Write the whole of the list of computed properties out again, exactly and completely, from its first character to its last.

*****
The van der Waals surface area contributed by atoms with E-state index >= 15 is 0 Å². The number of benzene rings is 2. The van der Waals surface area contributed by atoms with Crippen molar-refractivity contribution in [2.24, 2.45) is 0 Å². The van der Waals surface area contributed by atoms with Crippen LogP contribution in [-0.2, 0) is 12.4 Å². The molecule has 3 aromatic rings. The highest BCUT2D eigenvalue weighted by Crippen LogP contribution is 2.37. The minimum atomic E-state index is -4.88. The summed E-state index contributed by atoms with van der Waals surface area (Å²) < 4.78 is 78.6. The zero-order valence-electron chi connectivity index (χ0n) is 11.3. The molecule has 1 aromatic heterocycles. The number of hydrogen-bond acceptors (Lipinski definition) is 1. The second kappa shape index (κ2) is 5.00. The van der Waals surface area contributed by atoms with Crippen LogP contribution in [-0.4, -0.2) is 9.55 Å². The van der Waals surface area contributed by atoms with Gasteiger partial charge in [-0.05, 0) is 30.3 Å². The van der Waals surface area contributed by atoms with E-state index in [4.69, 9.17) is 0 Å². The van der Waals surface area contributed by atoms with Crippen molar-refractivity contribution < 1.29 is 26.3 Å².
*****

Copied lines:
The van der Waals surface area contributed by atoms with E-state index >= 15 is 0 Å². The number of benzene rings is 2. The van der Waals surface area contributed by atoms with Crippen molar-refractivity contribution in [2.24, 2.45) is 0 Å². The van der Waals surface area contributed by atoms with Crippen LogP contribution in [-0.2, 0) is 12.4 Å². The molecule has 3 aromatic rings. The highest BCUT2D eigenvalue weighted by Crippen LogP contribution is 2.37. The minimum atomic E-state index is -4.88. The summed E-state index contributed by atoms with van der Waals surface area (Å²) < 4.78 is 78.6. The zero-order valence-electron chi connectivity index (χ0n) is 11.3. The molecule has 1 aromatic heterocycles. The number of hydrogen-bond acceptors (Lipinski definition) is 1. The second kappa shape index (κ2) is 5.00. The van der Waals surface area contributed by atoms with Crippen LogP contribution in [-0.4, -0.2) is 9.55 Å². The van der Waals surface area contributed by atoms with Gasteiger partial charge in [-0.05, 0) is 30.3 Å². The van der Waals surface area contributed by atoms with E-state index in [4.69, 9.17) is 0 Å². The van der Waals surface area contributed by atoms with Crippen molar-refractivity contribution < 1.29 is 26.3 Å².